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  1. #1
    leolyy is offline Junior Member
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    Default dismayed to the word "may"

    To all the kink teachers who would help me with my problem:

    Please look at this sentence: "From the brief information you have provided, this office may assess your case." I just dont know the exact meaning of "may", does it mean "possibly can" or just "can", or something else?

    So, it seems that something around you appears to be too simple to master:)

    Thanks
    leo

  2. #2
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    Default Re: dismayed to the word "may"

    may expresses (a) a possibility or (b) permission, not both. Given the context you provided, here are the two possible readings:

    [1] This office has permission to assess your case.
    [2] This office might assess your case.

    Welcome, leolyy.

  3. #3
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    Default Re: dismayed to the word "may"

    By the way, I'm laughing at the idea that I am a "kink teacher". It's obviously just a typing mistake, so don't worry about it, but it is an interesting idea. It sounds as if we all teach... er, very strange things... things that are more interesting than teaching English.

    It's funny how one single typing error can brighten my day and make me feel glad to be alive. Thank you for that.

  4. #4
    leolyy is offline Junior Member
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    Default Re: dismayed to the word "may"

    Thanks Casiopea for your explanation.

    I'm a little confused now. As you have listed, it seems that the real meaning of certain words cannot be determined effectively. If so, could you tell which of the two is more close to its real meaning? What's the exact meaning of "might" you mentioned?

    By the way, thanks for the interpretation and deduction of rawboss!

    leo

  5. #5
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    Default Re: dismayed to the word "may"

    You're welcome, leolyy.

    "From the brief information you have provided, this office may assess your case."

    Quote Originally Posted by leolyy
    . . . could you tell which of the two is more close to its real meaning?
    Without additional context, I'd choose the default reading, "may~might", which indicates a possibility or likelihood:

    Even though the information you've provided our office with is brief, it's enough for us to be able to assess your case. That is, it's likely or possible.

    Note, "kink" is a noun meaning, a sharp twist as in, there's a kink in the rope, its shape/behavior is unconventional - maverick, going against the norm, if you will. It's obvious you intended to type "kind teachers", words for which we are grateful and thank you for your kindness, but in all honesty, 'kink teachers' has an even better great ring to it. I prefer the typo.

  6. #6
    smelvanzq is offline Member
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    Default Re: dismayed to the word "may"

    hello! im just wondering, is'nt it correct if yeolly would say " to all kind teacher who will help me

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    Default Re: dismayed to the word "may"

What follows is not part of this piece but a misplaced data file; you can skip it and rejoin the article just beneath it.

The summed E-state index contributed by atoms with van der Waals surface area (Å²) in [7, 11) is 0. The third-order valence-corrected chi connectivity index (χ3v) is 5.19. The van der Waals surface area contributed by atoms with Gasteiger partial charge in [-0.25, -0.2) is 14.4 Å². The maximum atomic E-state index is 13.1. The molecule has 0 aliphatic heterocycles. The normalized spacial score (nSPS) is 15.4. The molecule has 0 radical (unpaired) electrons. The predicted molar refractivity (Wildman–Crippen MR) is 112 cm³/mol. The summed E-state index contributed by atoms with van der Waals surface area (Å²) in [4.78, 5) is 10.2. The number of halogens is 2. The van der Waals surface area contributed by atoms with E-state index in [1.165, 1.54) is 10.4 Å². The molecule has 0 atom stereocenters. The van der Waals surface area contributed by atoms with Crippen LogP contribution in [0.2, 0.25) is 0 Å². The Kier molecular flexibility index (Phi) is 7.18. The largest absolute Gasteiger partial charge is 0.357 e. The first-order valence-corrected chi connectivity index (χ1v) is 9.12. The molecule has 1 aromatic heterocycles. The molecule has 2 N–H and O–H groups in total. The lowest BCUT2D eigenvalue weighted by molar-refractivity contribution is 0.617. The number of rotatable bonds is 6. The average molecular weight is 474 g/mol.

There are two readings:

    [1] To all the kind teachers who would (be so kind as to) help me with my problem.

    [2] To all the kind teachers who would (be willing to take the time) to help me with my problem.

    The reading with "will" isn't as polite. It expresses a command, a demand:

    [3] To all the kind teachers who will help me with my problem.
    => You will help me!

    Try,

    [4] To all the kind teachers who are willing to help me with my problem.

    All the best.
    P.S. How'd the link on "rather" work out?

  8. #8
    leolyy is offline Junior Member
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    Default Re: dismayed to the word "may"

    Thanks again to Casiopea

    Quote Originally Posted by Casiopea
    Without additional context, I'd choose the default reading, "may~might", which indicates a possibility or likelihood:

    Even though the information you've provided our office with is brief, it's enough for us to be able to assess your case. That is, it's likely or possible.
    to be able to is a kind of expression of ability and definitive declaration, I think, not "possibility or likelihood", right? Actually I like your last interpretation which I just expect it to be:)

    Besides, I've sent another mail to the office and unfortunately got another similar response: "You may apply for engineering technologist first, and leave it to the assessor to make a final decision." In which I think the "may" means "be permitted to", not "possibly can", right? Is it uncertain?

    leo

  9. #9
    leolyy is offline Junior Member
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    Default Re: dismayed to the word "may"

    As a matter of fact, I typed "will" first without the knowledge of its implication of demand or obligation, and then I changed it to "would" as I thought that since no one had actually decided to help me before I posted it on, "the subjunctive mood" should be used here:)

    Again thanks Casiopea for his mini lesson of the comparison between "will" and "would" which adds a colored stroke to my english knowledge gallery.

    leo

  10. #10
    smelvanzq is offline Member
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    Default Re: dismayed to the word "may"

    Shucks! I might have been Using wrong words before when asking ! I shouls be careful now..
    I'm really a beginner! Thanks also to all

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